The U.S. Immigration and Customs Enforcement, ICE, officials took 97 immigrants into custody at a Tennessee meat processing plant in what activists are calling the largest single worksite immigration enforcement action since George W. Bush administration, the Associated Press reported.
ICE spokeswoman, Tammy Spicer said in a statement Friday, that eleven people were arrested on criminal charges and 86 were detained on charges of staying illegally in the country during a Thursday raid at the Southeastern Provision, a meat processing plant in Bean Station in eastern Tennessee.
ICE officials, along with Homeland Security, the IRS Criminal Investigation Division and the Tennessee Highway Patrol executed a federal search warrant on the meat processing plant Thursday morning, Spicer said.
During the raid, Homeland Security officials encountered 97 people who are subject to removal from the U.S., she said. Ten workers were arrested on federal criminal charges, and another was arrested on a state charge. Of the 86 people arrested and placed in deportation proceedings, ICE kept 54 in detention and released 32 from custody, the ICE spokeswoman added.
Jessie Hahn, labor and employment policy attorney at the National Immigration Law Center, told the AP, "This is part of the stepped-up Trump mass deportation enforcement agenda for sure."
A Tennessee activist told the AP that ICE's move shows Trump administration will continue to crackdown on immigrants.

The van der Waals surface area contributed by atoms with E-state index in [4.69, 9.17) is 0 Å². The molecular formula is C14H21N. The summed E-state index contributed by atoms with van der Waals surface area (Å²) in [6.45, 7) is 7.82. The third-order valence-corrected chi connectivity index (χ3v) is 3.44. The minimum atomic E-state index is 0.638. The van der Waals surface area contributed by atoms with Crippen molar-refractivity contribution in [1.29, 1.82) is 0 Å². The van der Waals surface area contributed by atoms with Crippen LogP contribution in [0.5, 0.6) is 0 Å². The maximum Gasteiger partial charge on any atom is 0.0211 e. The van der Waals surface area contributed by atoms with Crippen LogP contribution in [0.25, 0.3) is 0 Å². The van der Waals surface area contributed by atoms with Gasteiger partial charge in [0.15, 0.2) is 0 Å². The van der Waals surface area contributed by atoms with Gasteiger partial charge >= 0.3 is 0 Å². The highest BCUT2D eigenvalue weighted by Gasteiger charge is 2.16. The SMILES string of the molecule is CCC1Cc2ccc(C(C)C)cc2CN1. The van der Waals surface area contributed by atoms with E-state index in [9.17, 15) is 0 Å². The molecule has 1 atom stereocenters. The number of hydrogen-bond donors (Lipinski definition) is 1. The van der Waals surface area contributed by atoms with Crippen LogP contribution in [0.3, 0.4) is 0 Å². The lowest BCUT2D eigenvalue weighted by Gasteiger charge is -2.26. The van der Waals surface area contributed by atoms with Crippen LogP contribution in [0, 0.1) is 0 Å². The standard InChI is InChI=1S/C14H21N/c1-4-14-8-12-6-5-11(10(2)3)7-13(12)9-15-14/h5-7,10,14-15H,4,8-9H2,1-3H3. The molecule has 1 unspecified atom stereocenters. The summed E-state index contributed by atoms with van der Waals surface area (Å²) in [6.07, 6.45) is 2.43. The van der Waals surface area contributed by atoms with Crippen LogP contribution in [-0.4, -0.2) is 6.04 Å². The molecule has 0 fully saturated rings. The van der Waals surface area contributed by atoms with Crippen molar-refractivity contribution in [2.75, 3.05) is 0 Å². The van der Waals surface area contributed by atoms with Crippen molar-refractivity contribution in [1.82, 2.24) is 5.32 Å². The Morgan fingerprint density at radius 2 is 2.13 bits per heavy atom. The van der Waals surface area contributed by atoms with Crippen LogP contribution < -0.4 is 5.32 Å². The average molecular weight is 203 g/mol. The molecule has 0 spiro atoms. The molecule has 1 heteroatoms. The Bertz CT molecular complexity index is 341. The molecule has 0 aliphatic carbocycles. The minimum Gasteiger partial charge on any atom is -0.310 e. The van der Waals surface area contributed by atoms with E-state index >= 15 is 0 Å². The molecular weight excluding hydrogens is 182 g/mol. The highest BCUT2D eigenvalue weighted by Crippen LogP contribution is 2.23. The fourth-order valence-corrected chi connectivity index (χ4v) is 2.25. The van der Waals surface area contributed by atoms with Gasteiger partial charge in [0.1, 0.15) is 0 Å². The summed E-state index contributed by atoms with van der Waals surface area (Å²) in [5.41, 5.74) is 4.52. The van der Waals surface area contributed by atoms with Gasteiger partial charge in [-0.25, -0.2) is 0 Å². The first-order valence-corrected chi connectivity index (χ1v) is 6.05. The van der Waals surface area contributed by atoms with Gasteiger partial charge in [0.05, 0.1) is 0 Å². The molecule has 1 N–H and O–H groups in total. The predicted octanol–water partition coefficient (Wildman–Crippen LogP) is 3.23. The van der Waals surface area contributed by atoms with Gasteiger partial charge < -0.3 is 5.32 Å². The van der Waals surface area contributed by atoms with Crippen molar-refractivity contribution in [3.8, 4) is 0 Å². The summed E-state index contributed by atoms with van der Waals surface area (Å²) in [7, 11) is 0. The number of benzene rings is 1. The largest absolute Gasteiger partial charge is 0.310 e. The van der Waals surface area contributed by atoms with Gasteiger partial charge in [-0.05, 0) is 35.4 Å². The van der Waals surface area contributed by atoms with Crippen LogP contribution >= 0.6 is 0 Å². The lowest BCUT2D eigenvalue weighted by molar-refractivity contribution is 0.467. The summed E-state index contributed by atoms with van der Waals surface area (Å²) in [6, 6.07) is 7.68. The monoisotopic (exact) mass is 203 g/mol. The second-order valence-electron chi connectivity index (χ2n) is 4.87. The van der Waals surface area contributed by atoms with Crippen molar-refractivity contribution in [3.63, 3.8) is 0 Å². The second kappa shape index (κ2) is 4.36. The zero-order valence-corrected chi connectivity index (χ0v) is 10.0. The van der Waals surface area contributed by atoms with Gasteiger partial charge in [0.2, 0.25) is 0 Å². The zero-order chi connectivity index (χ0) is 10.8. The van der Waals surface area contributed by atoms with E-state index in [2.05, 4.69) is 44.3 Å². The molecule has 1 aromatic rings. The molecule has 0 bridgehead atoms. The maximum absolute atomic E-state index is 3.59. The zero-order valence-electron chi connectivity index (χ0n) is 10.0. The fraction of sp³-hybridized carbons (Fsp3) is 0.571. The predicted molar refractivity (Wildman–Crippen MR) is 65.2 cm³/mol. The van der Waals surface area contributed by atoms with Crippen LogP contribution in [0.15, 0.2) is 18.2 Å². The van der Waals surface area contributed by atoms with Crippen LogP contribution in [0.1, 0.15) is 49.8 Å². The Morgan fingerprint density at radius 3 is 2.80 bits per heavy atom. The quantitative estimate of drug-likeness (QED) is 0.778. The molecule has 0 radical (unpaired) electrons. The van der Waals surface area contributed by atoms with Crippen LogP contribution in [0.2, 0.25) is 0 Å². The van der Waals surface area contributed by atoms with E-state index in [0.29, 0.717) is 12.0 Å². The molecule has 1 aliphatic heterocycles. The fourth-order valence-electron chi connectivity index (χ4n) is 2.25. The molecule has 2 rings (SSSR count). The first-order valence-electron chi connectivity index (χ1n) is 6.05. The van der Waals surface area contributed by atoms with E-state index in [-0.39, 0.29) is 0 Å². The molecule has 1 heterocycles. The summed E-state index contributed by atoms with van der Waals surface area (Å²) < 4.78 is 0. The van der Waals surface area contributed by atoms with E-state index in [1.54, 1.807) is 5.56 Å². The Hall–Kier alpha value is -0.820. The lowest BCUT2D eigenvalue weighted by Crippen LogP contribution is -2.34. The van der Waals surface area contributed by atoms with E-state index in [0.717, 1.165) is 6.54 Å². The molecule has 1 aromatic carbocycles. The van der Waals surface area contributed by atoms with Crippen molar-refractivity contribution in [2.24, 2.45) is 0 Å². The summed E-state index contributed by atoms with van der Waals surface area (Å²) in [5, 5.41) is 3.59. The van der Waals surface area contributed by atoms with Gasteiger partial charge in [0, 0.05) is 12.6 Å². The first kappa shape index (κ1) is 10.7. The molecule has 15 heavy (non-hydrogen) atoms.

"What we saw here, while it is the largest and certainly credibly egregious raid, it does fit in the larger practice and patterns of the Trump administration of targeting workers, indiscriminately arresting immigrants and really terrorizing communities across the country," Stephanie Teatro, co-executive director of the Tennessee Immigrant and Refugee Rights Coalition, said, according to the AP.
Teatro informed that advocacy groups have begun mobilizing as they seek donations to help families of those arrested during the raid.
"That’s because in the face of the threats of the Trump administration, communities have been organizing and coming together to defend their rights and we’re not going to stop organizing, and the community isn’t going to stop standing with these families until they’re returned home," Teatro said.
In January, immigration rights activists raised alarm at the then largest-single crackdown operation, in which ICE raided nearly 100 7-Eleven stores across the US, during which the US agency arrested nearly 21 people under suspicion of living illegally in the country.
ICE targeted 98 stores in Washington, D.C., Indiana, Illinois, Maryland, California, Florida, Missouri and several other states of over 8,600 stores of the Texas-based 7-Eleven chain. The agents opened employment audits and interrogated employees during the process.